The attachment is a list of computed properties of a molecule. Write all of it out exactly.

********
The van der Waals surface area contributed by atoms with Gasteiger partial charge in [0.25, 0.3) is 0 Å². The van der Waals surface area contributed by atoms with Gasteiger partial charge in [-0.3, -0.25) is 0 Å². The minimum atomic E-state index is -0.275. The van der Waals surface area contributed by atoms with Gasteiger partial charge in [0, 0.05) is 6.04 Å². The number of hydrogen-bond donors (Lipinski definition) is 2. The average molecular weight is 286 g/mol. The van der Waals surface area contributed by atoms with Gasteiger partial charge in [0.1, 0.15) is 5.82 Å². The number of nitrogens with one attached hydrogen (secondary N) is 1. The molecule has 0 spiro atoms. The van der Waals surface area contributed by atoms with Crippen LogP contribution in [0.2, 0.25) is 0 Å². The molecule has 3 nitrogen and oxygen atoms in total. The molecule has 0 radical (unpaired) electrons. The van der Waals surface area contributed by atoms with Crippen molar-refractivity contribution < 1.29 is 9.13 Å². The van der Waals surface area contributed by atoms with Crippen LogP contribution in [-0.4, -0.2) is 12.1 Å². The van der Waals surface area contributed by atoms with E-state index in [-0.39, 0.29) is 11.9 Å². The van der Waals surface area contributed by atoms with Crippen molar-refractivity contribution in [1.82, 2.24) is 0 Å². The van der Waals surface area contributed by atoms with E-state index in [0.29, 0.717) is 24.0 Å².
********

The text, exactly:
The van der Waals surface area contributed by atoms with Gasteiger partial charge in [0.25, 0.3) is 0 Å². The van der Waals surface area contributed by atoms with Gasteiger partial charge in [-0.3, -0.25) is 0 Å². The minimum atomic E-state index is -0.275. The van der Waals surface area contributed by atoms with Gasteiger partial charge in [0, 0.05) is 6.04 Å². The number of hydrogen-bond donors (Lipinski definition) is 2. The average molecular weight is 286 g/mol. The van der Waals surface area contributed by atoms with Gasteiger partial charge in [0.1, 0.15) is 5.82 Å². The number of nitrogens with one attached hydrogen (secondary N) is 1. The molecule has 0 spiro atoms. The van der Waals surface area contributed by atoms with Crippen LogP contribution in [0.2, 0.25) is 0 Å². The molecule has 3 nitrogen and oxygen atoms in total. The molecule has 0 radical (unpaired) electrons. The van der Waals surface area contributed by atoms with Crippen molar-refractivity contribution < 1.29 is 9.13 Å². The van der Waals surface area contributed by atoms with Crippen LogP contribution in [-0.4, -0.2) is 12.1 Å². The van der Waals surface area contributed by atoms with E-state index in [-0.39, 0.29) is 11.9 Å². The van der Waals surface area contributed by atoms with Crippen molar-refractivity contribution in [1.82, 2.24) is 0 Å². The van der Waals surface area contributed by atoms with E-state index in [0.29, 0.717) is 24.0 Å².